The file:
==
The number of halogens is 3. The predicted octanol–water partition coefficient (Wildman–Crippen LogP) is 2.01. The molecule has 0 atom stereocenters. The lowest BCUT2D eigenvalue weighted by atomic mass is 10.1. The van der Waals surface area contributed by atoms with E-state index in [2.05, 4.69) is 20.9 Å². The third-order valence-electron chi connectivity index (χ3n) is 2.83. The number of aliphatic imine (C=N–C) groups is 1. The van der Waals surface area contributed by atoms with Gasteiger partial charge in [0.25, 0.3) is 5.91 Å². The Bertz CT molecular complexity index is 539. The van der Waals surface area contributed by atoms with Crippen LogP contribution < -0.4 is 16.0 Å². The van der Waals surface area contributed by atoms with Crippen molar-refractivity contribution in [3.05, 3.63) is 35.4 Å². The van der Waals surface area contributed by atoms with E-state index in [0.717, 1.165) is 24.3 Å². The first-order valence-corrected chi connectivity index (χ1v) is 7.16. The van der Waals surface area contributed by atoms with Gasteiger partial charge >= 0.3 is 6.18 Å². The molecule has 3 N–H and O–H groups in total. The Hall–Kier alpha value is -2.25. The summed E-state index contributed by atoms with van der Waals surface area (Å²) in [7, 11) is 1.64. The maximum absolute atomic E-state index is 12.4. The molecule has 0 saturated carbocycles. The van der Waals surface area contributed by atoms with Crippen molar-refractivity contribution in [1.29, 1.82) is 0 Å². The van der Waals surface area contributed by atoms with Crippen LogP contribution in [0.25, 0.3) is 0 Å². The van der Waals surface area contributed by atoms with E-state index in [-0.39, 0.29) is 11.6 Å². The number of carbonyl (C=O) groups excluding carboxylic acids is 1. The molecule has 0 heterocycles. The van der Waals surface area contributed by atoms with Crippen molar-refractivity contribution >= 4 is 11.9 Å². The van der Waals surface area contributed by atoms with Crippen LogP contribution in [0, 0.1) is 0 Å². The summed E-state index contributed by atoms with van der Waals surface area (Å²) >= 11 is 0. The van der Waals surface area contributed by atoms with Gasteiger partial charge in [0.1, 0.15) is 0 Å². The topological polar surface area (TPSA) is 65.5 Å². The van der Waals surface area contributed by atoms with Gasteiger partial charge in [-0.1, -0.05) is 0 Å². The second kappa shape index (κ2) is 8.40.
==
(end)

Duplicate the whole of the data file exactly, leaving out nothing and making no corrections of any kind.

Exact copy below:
The number of halogens is 3. The predicted octanol–water partition coefficient (Wildman–Crippen LogP) is 2.01. The molecule has 0 atom stereocenters. The lowest BCUT2D eigenvalue weighted by atomic mass is 10.1. The van der Waals surface area contributed by atoms with E-state index in [2.05, 4.69) is 20.9 Å². The third-order valence-electron chi connectivity index (χ3n) is 2.83. The number of aliphatic imine (C=N–C) groups is 1. The van der Waals surface area contributed by atoms with Gasteiger partial charge in [0.25, 0.3) is 5.91 Å². The Bertz CT molecular complexity index is 539. The van der Waals surface area contributed by atoms with Crippen LogP contribution < -0.4 is 16.0 Å². The van der Waals surface area contributed by atoms with Crippen molar-refractivity contribution in [3.05, 3.63) is 35.4 Å². The van der Waals surface area contributed by atoms with E-state index in [0.717, 1.165) is 24.3 Å². The first-order valence-corrected chi connectivity index (χ1v) is 7.16. The van der Waals surface area contributed by atoms with Gasteiger partial charge >= 0.3 is 6.18 Å². The molecule has 3 N–H and O–H groups in total. The Hall–Kier alpha value is -2.25. The summed E-state index contributed by atoms with van der Waals surface area (Å²) in [7, 11) is 1.64. The maximum absolute atomic E-state index is 12.4. The molecule has 0 saturated carbocycles. The van der Waals surface area contributed by atoms with Crippen molar-refractivity contribution in [1.29, 1.82) is 0 Å². The van der Waals surface area contributed by atoms with Crippen LogP contribution in [0.25, 0.3) is 0 Å². The van der Waals surface area contributed by atoms with E-state index in [-0.39, 0.29) is 11.6 Å². The number of carbonyl (C=O) groups excluding carboxylic acids is 1. The molecule has 0 heterocycles. The van der Waals surface area contributed by atoms with Crippen molar-refractivity contribution >= 4 is 11.9 Å². The van der Waals surface area contributed by atoms with Crippen LogP contribution in [0, 0.1) is 0 Å². The summed E-state index contributed by atoms with van der Waals surface area (Å²) >= 11 is 0. The van der Waals surface area contributed by atoms with Gasteiger partial charge in [0.1, 0.15) is 0 Å². The topological polar surface area (TPSA) is 65.5 Å². The van der Waals surface area contributed by atoms with Gasteiger partial charge in [-0.1, -0.05) is 0 Å². The second kappa shape index (κ2) is 8.40.